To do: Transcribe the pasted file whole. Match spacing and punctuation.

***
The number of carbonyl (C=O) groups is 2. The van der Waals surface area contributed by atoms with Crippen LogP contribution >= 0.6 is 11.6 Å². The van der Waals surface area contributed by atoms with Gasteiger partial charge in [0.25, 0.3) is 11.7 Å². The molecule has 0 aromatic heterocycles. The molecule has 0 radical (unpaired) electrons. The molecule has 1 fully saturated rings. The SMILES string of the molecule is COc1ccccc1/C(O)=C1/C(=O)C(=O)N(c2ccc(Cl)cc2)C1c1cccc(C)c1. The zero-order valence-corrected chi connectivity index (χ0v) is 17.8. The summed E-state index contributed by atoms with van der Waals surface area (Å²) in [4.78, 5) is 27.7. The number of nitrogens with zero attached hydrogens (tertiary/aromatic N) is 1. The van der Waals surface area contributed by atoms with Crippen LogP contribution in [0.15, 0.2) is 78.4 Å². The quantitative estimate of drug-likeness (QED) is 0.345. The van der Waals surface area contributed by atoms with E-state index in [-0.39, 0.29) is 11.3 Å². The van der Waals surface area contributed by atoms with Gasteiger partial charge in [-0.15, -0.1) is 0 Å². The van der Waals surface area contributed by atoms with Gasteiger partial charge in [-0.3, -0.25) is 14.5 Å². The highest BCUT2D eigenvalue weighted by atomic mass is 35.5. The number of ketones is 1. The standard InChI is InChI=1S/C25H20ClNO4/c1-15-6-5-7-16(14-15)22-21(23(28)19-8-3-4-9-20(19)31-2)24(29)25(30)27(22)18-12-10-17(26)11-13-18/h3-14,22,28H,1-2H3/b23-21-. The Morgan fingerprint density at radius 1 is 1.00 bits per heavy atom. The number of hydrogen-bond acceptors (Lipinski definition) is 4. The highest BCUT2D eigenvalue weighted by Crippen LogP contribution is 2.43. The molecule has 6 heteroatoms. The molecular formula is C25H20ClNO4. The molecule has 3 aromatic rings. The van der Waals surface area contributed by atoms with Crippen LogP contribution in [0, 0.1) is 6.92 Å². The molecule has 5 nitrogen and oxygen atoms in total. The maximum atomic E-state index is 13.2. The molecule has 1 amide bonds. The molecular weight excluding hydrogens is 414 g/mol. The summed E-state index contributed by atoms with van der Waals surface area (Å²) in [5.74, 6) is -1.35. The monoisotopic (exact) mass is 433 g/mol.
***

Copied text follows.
The number of carbonyl (C=O) groups is 2. The van der Waals surface area contributed by atoms with Crippen LogP contribution >= 0.6 is 11.6 Å². The van der Waals surface area contributed by atoms with Gasteiger partial charge in [0.25, 0.3) is 11.7 Å². The molecule has 0 aromatic heterocycles. The molecule has 0 radical (unpaired) electrons. The molecule has 1 fully saturated rings. The SMILES string of the molecule is COc1ccccc1/C(O)=C1/C(=O)C(=O)N(c2ccc(Cl)cc2)C1c1cccc(C)c1. The zero-order valence-corrected chi connectivity index (χ0v) is 17.8. The summed E-state index contributed by atoms with van der Waals surface area (Å²) in [4.78, 5) is 27.7. The number of nitrogens with zero attached hydrogens (tertiary/aromatic N) is 1. The van der Waals surface area contributed by atoms with Crippen LogP contribution in [0.15, 0.2) is 78.4 Å². The quantitative estimate of drug-likeness (QED) is 0.345. The van der Waals surface area contributed by atoms with E-state index in [-0.39, 0.29) is 11.3 Å². The van der Waals surface area contributed by atoms with Gasteiger partial charge in [-0.15, -0.1) is 0 Å². The van der Waals surface area contributed by atoms with Gasteiger partial charge in [-0.3, -0.25) is 14.5 Å². The highest BCUT2D eigenvalue weighted by atomic mass is 35.5. The number of ketones is 1. The standard InChI is InChI=1S/C25H20ClNO4/c1-15-6-5-7-16(14-15)22-21(23(28)19-8-3-4-9-20(19)31-2)24(29)25(30)27(22)18-12-10-17(26)11-13-18/h3-14,22,28H,1-2H3/b23-21-. The Morgan fingerprint density at radius 1 is 1.00 bits per heavy atom. The number of hydrogen-bond acceptors (Lipinski definition) is 4. The highest BCUT2D eigenvalue weighted by Crippen LogP contribution is 2.43. The molecule has 6 heteroatoms. The molecular formula is C25H20ClNO4. The molecule has 3 aromatic rings. The van der Waals surface area contributed by atoms with Crippen LogP contribution in [0, 0.1) is 6.92 Å². The molecule has 5 nitrogen and oxygen atoms in total. The maximum atomic E-state index is 13.2. The molecule has 1 amide bonds. The molecular weight excluding hydrogens is 414 g/mol. The summed E-state index contributed by atoms with van der Waals surface area (Å²) in [5.74, 6) is -1.35. The monoisotopic (exact) mass is 433 g/mol.